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Candid Interview with Pope Francis: How He Promised the Virgin Mary He Wouldn’t Watch TV and More

AFP/Alberto Pizzoli
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The Holy Father talks about everything from his daily siestas to how much money people spend on pets

May 24, 2015— Alone with Pope Francis at his residence at Santa Marta, in the Vatican, Argentine journalist Juan Berretta, in an historic one-on-one interview, engages one of the most important people in the world, who reveals his personal thoughts and feelings. "I want them to remember me as a good person," he says. And he admits, from the depths of his heart, "Being with people does me good." 

In a small and simple room in the Santa Marta residence, in the Vatican, Pope Francis received La Voz de Pueblo [The People’s Voice] without the presence of third parties, and under only one condition: "The only thing I ask is that you play clean," he said before we began to record. Later, during the 45 minute interview, he would admit that "reporters used to make me panic." It’s clear that he has overcome that trauma.

Jorge Bergoglio was willing to walk us through his personal life, answering with intensity and with gestures when the question interested him, and also giving dry and direct answers when faced with a question that, according to his response, could create an uproar outside the walls of the Holy See. Solitude, pizza, fear of physical pain, his magnetism, the things that make him cry, pressure, television, the value of utopias… These were some of the points that he touched on during the conversation, which started on the topic of his election.

Did you used to dream of being the Pope?

Never! Nor about being the president of the Republic or the general of the Army. You’ve seen that there are some kids who dream about that. Not I.

But you didn’t fantasize about that possibility as you advanced in your service as a bishop, either?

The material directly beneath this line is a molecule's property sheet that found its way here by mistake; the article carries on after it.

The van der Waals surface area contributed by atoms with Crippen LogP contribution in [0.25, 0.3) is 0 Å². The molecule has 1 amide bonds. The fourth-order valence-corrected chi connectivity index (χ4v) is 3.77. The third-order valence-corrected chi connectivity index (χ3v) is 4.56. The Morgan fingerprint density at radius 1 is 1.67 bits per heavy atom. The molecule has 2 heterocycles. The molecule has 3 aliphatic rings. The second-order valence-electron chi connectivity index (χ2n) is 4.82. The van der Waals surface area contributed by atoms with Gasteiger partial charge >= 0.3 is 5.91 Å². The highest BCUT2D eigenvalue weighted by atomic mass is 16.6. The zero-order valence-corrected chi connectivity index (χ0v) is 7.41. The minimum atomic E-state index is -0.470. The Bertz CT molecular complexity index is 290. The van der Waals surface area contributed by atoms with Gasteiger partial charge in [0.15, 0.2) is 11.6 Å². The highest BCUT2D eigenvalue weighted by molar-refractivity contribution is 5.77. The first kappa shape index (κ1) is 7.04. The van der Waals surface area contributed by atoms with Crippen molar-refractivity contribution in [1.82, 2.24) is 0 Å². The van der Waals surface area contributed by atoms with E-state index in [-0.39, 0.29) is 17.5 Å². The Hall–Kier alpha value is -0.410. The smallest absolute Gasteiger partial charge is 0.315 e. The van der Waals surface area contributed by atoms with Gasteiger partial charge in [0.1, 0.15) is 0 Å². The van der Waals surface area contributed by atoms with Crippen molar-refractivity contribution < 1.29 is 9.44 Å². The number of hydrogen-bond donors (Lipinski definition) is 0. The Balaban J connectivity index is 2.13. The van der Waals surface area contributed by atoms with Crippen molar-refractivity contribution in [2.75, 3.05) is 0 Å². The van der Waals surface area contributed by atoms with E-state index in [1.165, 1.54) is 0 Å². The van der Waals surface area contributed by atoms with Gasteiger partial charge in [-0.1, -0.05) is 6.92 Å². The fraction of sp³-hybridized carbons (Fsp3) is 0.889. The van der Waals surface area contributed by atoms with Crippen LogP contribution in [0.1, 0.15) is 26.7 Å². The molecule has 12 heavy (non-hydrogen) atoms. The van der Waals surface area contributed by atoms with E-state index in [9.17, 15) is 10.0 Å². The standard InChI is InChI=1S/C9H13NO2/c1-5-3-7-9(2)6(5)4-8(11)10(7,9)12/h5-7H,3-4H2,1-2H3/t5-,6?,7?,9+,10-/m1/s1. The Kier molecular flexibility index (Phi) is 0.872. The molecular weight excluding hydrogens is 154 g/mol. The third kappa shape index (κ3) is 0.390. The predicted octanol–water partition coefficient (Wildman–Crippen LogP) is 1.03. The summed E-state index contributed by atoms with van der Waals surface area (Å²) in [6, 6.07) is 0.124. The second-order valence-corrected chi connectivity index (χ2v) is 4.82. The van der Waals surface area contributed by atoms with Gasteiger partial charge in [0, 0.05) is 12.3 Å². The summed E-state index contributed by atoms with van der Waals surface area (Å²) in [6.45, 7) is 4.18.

After I was in positions of authority for 15 years, where they kept assigning me, I went back to the simple life, to being a confessor, a parish priest… The life of a religious, of a Jesuit, changes according to needs. And regarding the possibility, I was on the list of "papabili" during the other conclave… But this time, because of my age, 76 years old, and because in addition there were certainly better-suited people… So nobody mentioned my name, nobody. Besides, they said that I was a "kingmaker" (as they call cardinals who, due to their experience and authority, are more able than others to influence the electoral results).  So much so, that not even one photo of me came out in the newspapers; nobody was thinking about me. The London bookmakers ranked me in 46th place (he laughs heartily). I wasn’t thinking about myself either; it didn’t even occur to me.

Despite the fact that in 2005 you were the second most voted after Ratzinger?

Those are things people say. What’s true is that at least in the other election I was in the newspapers; I appeared among the "papabili." Inside, it was clear that it had to be Benedict, and there was almost unanimity in his favor, and I liked that very much. His candidacy was clear, and there was no clear second-place candidate. There were several possibilities, but none was strong. That’s why I came to Rome with just what I was wearing and with a ticket to go back on Saturday night so I could be in Buenos Aires on Palm Sunday. I even left my homily finished on my desk. I never thought it was going to happen.

And when you were elected, what did you feel?

Before the final election I felt great peace. "If it’s what God wants…," I thought. And I stayed peaceful. While they were counting the votes, which takes forever, I prayed the rosary, unworried. My friend Cardinal Claudio Hummes was at my side. In a vote prior to the definitive one he said to me, "Don’t worry, eh. This is how the Holy Spirit works…" (he laughs again).

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